We team up with Digital Photographer magazine to offer a straightforward guide to starting down the road to shooting pro-quality video
© Jason Lock Photography
Video shooting has seen a huge surge in popularity ever since DSLRs began to include a dedicated movie mode. There are now plenty of photographers interested in developing their skills beyond stills – indeed, in response to client demand, many professional photographers are incorporating video into their workflow. But just what kit do you need to get started?
DSLRs can produce incredible results, but they are, first and foremost, designed for stills photography rather than video. If your goal is to shoot a movie rather than a sequence of stills, this can mean that there are interface, ergonomic and usability obstacles to overcome with a DSLR, for example the duration of footage that can be captured in a single clip. There are also limitations to the quality of the footage that’s produced, most notably in terms of dynamic range.
Dedicated video cameras can solve the inherent restrictions that DSLRs have for video, offering a combination of usability, ease of handling and functionality that enables creative videographers to get on with the business of capturing professional footage that can, eventually, be edited together into a stunning film. Crucially, these cameras offer a dynamic range of 13 stops, which is as much as three stops more than that offered by many high-end DSLRs.
An example of this is the Blackmagic Cinema Camera. It has a 15.81mm x 8.88mm 2.5 K sensor that can capture 2400 x 1350 resolution Raw files, as well as 1920 x 1080 ProRes and DNxHD files. Viewed alongside video recorded on a typical DSLR, the footage this camera produces is impressive, even before it’s been graded. The increased dynamic range the camera produces lends a professional appearance to the clips, with increased shadow and highlight detail.
Image © Jason Lock Photography
Blackmagic Pocket Cinema
If you want an ultra-low initial outlay, however, the Blackmagic Pocket Cinema Camera may be ideal. So called because it is quite literally pocket-sized, the Blackmagic Pocket Cinema camera records 1080HD resolution ProRes 422 (HQ) files to an SDHC card and can capture 13 stops of dynamic range. It’s built with a magnesium alloy chassis that can take some punishment, making it perfect for location shoots.
“The first thing I got was the Pocket [Cinema] Camera, as my first Blackmagic experience,” says wedding photographer James Jebson (www.jamesjebsonphotography.com). “I was totally blown away by the usability of it… everything is really straightforward. I can use my Nikon lenses on it, too.”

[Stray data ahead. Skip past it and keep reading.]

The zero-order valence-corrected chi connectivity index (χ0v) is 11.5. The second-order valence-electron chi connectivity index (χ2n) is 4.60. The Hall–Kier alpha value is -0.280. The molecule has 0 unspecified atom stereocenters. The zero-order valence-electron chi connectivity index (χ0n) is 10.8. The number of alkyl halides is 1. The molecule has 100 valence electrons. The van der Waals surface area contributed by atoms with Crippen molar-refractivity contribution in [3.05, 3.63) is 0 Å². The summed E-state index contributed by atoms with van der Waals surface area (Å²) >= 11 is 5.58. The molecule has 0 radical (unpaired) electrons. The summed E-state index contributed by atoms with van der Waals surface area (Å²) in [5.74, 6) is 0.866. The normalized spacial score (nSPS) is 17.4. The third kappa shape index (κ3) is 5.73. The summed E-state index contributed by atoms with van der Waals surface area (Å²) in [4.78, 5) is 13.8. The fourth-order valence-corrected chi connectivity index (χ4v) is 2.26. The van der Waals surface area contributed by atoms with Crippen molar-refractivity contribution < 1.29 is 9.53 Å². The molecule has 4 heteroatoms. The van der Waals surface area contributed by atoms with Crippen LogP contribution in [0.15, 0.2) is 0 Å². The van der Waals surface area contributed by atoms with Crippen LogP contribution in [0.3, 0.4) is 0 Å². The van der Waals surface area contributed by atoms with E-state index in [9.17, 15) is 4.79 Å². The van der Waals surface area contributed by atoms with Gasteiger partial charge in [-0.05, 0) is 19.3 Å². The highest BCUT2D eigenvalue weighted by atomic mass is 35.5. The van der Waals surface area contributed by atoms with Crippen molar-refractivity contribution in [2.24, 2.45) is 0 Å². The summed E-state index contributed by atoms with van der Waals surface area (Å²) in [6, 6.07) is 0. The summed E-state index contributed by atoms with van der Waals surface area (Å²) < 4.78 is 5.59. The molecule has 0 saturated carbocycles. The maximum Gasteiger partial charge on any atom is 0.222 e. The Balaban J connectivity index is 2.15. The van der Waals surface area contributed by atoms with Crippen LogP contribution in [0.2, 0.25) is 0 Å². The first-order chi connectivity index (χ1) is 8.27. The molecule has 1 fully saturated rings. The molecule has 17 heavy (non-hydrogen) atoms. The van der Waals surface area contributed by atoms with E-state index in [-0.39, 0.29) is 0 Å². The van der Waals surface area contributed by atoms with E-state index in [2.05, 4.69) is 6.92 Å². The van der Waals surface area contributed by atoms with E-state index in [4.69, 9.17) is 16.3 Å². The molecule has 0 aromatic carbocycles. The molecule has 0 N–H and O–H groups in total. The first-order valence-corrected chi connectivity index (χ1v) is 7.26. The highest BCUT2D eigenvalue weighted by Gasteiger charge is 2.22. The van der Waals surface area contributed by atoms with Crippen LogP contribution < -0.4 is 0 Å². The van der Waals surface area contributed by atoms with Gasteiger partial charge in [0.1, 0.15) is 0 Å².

You don’t need to splurge on accessories and extra bits, but a few purchases can really expand your creativity. Here’s what we recommend:
Metabones Speed Booster
The use of this adapter enables Nikon G lenses to be used with a Blackmagic camera, keeping startup costs down. As you progress, you may want to invest in dedicated cine lenses, which offer a long focus throw, smooth movements and reliable t-stops. Starting out, however, simpler lenses will be perfectly adequate.
Manfrotto 546GBK Video Tripod with 504HD Head
Depending on the camera you are using, you may need to use a substantial tripod, but if you’re using something smaller like the Blackmagic Cinema cameras then a monopod can be sufficient. Whichever way you go, however, you’ll definitely find that having a stable support is an invaluable asset in getting the shots you want.
© Jason Lock Photography
It’s an unfortunate inevitability that nothing kills video faster than poor sound. Investing in decent microphones for the shooting you’re doing is a must, and absolutely will pay off dividends when it comes to the final footage. Which you go for depends on the kind of shooting you’re doing, but as a starting point you really can’t go wrong with a Rode video mic attached to the top of your camera. If you’ll be doing a lot of interviews then it’s definitely worth investing in a lapel mic, like the Sennheiser EW 100-ENG G3-GB pictured above.
Codecs and file formats
Get to grips with the formats you need for filming:
Raw: A format that’s very much the same as the RAW formats you are used to working with when shooting stills. Files are 12-bit uncompressed, capture a large amount of data and need to be processed. The file sizes are large, though.
Compressed: ProRes is a compressed codec but – like RAW – it’s intended as a project format, rather than as a final output format. Many videographers favour 10-bit ProRes for the smaller file sizes that it offers when compared to RAW.